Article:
Claims by Chinese scientists that their “Sky Eye” telescope could have picked up signals from intelligent aliens have been met with skepticism by an American colleague.
Dan Werthimer, a Search For Extraterrestrial Intelligence (SETI) researcher at the University of Berkeley, California and a co-author of the research project (opens in new tab) who first saw the signals, told Live Science that the narrow-band radio signals he and his fellow researchers found “come from” [human] radio interference, and not from aliens.”
Natural sources usually do not produce such narrowband radio signals. Scientists picked up three of these signals in 2019 and 2022, seemingly from outer space, using the largest radio telescope in the world — the five-hundred-meter-long Aperture Spherical Radio Telescope (FAST), nicknamed “Sky Eye,” which conducted a preliminary study. scan of exoplanets in preparation for an upcoming five-year sky survey.
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News of the possible extraterrestrial origin of the signals first appeared in a report published on Tuesday (opens in new tab) (June 14) in the official newspaper of China’s Ministry of Science and Technology, in which the researchers claimed that the team “identified several cases of possible technological traces and extraterrestrial civilizations from beyond the Soil†
A FAST official not directly involved in the investigation also said a alien origin for the signals was “probably”.
The claims quickly went viral and spread across Chinese state media and Chinese social media platform Weibo before being reported by the international press and Live Science. But Werthimer says that while the signals are certainly artificial, they are almost certainly from humans, not aliens.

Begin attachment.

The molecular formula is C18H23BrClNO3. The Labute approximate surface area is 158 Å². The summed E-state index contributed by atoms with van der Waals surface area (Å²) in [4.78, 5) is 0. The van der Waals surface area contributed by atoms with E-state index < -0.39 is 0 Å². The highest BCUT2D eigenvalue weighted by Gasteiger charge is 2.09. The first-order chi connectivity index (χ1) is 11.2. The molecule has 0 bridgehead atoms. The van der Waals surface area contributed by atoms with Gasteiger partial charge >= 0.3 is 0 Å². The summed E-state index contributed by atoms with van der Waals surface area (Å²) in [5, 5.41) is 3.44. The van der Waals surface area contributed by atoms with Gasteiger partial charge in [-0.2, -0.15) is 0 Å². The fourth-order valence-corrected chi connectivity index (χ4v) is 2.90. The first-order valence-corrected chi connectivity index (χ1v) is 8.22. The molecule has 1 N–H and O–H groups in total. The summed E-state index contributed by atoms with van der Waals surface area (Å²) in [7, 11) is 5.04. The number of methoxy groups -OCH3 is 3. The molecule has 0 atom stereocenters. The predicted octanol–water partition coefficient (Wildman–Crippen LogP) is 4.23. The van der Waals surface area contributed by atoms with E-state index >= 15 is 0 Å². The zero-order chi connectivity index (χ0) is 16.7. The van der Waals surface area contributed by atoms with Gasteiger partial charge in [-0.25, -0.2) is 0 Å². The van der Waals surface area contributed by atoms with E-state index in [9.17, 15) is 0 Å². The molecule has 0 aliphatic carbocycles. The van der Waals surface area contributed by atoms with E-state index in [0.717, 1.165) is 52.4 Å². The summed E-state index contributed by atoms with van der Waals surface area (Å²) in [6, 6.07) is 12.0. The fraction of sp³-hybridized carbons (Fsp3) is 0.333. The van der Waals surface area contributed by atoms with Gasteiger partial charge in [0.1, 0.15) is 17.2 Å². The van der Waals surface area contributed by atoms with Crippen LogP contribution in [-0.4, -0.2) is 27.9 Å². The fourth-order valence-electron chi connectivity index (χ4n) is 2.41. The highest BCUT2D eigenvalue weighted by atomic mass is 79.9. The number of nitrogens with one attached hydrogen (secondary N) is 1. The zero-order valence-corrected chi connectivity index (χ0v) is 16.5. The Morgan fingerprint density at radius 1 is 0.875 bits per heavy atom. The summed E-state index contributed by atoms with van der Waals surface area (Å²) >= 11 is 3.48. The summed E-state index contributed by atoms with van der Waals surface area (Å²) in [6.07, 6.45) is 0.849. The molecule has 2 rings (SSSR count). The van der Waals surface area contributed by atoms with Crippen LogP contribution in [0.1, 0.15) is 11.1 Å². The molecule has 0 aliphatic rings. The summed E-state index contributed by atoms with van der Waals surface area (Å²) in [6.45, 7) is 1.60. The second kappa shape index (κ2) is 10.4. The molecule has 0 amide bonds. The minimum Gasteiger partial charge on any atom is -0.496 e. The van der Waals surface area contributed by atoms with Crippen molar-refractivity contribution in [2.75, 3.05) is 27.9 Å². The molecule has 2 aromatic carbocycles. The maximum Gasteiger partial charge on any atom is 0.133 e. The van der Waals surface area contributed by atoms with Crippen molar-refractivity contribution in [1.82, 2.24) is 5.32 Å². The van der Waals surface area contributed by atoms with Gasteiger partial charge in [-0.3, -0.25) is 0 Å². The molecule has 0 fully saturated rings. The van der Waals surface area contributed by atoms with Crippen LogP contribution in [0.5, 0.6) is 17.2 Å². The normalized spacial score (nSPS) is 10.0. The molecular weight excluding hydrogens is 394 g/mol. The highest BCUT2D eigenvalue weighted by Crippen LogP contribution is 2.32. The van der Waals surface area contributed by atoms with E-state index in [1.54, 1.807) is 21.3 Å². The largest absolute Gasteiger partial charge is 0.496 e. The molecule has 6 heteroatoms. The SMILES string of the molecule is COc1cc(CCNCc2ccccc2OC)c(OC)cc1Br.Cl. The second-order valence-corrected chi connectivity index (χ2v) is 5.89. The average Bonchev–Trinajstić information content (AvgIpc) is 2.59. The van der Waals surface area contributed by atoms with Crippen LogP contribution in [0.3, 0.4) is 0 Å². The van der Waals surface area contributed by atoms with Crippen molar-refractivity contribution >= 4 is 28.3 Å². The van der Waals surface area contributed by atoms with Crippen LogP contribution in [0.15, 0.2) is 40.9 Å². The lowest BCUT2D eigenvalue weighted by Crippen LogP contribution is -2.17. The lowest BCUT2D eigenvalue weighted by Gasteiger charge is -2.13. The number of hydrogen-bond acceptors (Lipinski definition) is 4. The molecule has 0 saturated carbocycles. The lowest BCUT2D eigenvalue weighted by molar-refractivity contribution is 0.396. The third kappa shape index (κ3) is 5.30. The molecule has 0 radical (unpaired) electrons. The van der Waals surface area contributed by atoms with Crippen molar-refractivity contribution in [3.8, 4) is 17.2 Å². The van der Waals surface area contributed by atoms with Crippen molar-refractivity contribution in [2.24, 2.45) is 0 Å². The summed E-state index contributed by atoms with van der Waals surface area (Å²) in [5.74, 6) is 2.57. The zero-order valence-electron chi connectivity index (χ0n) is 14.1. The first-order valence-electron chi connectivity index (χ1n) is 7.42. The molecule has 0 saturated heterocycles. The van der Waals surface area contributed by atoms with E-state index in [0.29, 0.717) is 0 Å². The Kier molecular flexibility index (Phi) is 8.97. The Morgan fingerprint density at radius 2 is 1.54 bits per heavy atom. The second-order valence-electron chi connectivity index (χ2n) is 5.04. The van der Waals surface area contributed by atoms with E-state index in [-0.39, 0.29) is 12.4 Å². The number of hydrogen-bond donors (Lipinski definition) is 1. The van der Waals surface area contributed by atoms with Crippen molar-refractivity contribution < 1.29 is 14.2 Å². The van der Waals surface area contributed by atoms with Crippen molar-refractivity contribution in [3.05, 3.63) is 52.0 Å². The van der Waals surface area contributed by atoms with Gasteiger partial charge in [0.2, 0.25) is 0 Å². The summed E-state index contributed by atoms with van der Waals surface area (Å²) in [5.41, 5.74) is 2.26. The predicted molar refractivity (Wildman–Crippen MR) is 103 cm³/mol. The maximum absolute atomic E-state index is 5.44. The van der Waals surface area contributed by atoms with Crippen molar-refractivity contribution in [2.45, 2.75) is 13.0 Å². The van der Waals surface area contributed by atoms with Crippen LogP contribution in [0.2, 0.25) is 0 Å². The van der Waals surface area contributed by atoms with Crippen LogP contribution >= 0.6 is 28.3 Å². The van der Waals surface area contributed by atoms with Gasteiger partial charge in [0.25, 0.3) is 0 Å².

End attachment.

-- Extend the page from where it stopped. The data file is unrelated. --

“The big problem, and the problem in this particular case, is that we’re looking for alien signals, but what we’re finding are countless terrestrial signals,” Werthimer told Live Science. “They’re very weak signals, but the cryogenic receivers on the telescopes are super sensitive and can pick up signals from cell phones, television, radar and satellites — and there are more and more satellites in the sky every day. It’s kind of new to the game, and you don’t know all these different ways interference can get into your data and damage it, it’s pretty easy to get excited.”
Despite this excitement, Werthimer’s Chinese collaborators were nonetheless careful to shield their more sensational comments, emphasizing the ultimate likelihood that the signals came from Earth.
“These are several narrow-band electromagnetic signals that are different from the past, and the team is currently working on further research,” Zhang Tongjie, chief scientist in the China Extraterrestrial Civilization Research Group at Beijing Normal University, said in the report. “The possibility that the suspected signal is some form of radio interference is also very high and needs to be further confirmed and ruled out. This can be a long process.”
The recent false alarm is one of many instances where alien-hunting scientists have been misled by noise from human activity. In 2019, astronomers saw a signal beamed to Earth from Proxima Centauri – the closest galaxy to our sun (about 4.2 light years away) and home to at least one potentially habitable planet. The signal was a narrow-band radio wave typically associated with human-made objects, leading scientists to harbor the exciting possibility that it came from alien technology. However, studies released two years later suggested the signal was most likely produced by faulty human equipment, Live Science previously reported. Similarly, another famous set of signals once emanating from extraterrestrials and detected between 2011 and 2014 turned out to be actually created by scientists who put their lunch in the microwave†